Tosa Mitsusuke (1675-1710) | Tales of Ise | Japanese folding screen



A six-fold Japanese screen by Tosa Mitsusuke (1675-1710). Japan 17/18th century, Edo period.

The signature reads Shoroku-i ge Tosa sa Konoe Shogen Mitsusuke Hiitsu. The seal is illegible.

Ink, pigments and gold-leaf on paper.


Screen – H. 28” x W. 91”  (66 cm by 232 cm)

Price: USD 28000

This small screen displays seven narratives of the Tale of Ise, each meticulously brushed with rich pigments on a gold-leaf background. Artists of the Tosa school painted for the imperial court and aristocratic patrons, their subject matter most commonly based on themes from Japanese literature. There is no set order for reading the screen. Rather, the viewer is encouraged to wander at leisure, recalling the scenes pictured and the sentiments they evoke.

The Tales of Ise are presumed to detail episodes in the life of Ariwara no Narihira (825-880), a celebrated poet and nobleman of early Heian court society. First appearing in the tenth century, the Tales are a compilation of more than one hundred brief episodes that culminate in one or more poems. Poetry was central to the cultural life of Japanese aristocracy and its influence peaked in the Heian period. In the Tales of Ise, the prose is designed primarily to provide settings for the poems, which are characterised by an appreciation of nature’s beauty and a pervasive awareness of life’s impermanence.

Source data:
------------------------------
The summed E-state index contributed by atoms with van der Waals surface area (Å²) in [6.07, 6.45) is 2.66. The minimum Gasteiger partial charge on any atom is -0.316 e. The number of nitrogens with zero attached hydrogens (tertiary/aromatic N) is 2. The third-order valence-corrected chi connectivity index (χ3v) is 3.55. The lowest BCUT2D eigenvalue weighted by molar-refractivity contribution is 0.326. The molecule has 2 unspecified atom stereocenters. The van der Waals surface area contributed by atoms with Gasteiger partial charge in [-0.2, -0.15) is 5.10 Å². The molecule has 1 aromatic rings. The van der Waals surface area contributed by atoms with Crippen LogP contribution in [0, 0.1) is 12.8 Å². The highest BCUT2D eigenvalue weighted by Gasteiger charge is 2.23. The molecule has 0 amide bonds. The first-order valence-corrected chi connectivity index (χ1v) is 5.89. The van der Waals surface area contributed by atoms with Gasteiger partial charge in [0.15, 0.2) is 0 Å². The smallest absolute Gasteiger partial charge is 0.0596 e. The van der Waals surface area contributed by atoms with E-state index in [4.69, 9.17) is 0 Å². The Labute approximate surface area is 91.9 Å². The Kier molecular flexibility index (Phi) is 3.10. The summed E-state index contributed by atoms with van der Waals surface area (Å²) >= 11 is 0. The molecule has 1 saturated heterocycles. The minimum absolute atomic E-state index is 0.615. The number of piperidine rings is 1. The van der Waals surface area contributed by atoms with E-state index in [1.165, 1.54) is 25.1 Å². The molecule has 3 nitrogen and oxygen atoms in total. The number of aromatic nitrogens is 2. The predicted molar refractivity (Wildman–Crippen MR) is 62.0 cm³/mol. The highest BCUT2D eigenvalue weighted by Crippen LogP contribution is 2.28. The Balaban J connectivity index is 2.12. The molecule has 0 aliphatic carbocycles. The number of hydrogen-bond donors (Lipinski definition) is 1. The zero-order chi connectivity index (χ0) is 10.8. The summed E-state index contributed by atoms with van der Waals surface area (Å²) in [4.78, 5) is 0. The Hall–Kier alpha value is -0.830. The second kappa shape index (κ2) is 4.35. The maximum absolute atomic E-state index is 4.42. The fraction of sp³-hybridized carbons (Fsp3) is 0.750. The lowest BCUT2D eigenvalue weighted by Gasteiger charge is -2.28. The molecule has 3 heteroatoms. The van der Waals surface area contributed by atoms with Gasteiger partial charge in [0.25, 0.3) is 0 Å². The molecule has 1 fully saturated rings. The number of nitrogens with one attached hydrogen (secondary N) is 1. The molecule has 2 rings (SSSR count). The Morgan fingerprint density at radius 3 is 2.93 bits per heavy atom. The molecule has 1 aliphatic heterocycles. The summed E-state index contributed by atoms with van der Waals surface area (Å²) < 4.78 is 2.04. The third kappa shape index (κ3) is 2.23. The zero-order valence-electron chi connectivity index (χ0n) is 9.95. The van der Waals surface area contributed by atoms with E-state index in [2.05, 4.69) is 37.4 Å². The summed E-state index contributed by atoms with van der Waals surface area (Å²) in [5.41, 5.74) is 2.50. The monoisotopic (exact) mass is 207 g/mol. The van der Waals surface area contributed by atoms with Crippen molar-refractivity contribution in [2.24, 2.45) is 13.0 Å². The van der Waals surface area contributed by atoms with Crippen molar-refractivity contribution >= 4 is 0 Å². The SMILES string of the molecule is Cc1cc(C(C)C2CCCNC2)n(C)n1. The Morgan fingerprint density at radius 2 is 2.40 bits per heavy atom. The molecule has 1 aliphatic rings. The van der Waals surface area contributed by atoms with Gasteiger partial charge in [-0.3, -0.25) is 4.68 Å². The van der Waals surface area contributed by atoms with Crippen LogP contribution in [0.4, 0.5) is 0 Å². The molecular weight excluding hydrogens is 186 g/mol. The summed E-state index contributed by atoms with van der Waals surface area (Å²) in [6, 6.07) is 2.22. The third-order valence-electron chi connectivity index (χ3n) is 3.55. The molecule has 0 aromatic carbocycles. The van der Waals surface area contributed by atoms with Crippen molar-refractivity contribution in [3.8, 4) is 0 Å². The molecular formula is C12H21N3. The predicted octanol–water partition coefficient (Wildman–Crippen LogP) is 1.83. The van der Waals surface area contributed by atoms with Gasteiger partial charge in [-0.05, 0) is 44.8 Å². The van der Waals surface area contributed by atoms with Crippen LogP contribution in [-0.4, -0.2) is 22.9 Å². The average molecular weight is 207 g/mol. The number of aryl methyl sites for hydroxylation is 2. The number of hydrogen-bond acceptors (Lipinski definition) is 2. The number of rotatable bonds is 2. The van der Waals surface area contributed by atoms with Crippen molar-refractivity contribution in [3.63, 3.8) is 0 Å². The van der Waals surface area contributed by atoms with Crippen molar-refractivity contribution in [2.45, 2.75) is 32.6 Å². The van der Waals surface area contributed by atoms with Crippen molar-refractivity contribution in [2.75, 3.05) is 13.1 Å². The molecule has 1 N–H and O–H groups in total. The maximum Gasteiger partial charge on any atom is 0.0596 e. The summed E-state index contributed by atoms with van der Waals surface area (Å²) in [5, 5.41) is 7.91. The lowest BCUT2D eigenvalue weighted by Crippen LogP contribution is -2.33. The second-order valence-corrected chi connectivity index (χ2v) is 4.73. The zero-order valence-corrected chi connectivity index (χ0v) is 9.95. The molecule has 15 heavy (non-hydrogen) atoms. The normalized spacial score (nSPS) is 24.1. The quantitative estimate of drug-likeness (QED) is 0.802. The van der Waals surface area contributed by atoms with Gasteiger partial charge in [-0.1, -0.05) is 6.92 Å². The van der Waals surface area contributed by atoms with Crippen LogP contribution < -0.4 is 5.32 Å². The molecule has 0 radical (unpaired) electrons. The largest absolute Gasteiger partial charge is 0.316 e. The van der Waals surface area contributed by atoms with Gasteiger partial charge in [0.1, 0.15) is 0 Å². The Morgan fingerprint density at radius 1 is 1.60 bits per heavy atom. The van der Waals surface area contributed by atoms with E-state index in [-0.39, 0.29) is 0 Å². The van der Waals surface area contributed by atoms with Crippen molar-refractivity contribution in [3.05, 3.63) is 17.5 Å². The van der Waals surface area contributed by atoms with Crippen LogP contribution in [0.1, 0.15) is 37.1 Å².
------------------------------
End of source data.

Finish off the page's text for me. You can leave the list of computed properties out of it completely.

Tosa Mitsusuke was the 18th head of the Tosa school. He is the son of Tosa Mitsunari (1646-1710). Successive heads of the Tosa school served the emperors as Edokoro-Azukari (official painters for the Imperial Palace). This title was passed to Mitsusuke, from his father, in 1696. In 1709, it is recorded that Mitsusuke, with Kano Tsunenobu, painted sliding doors in the Imperial Palace and the Sento Palace.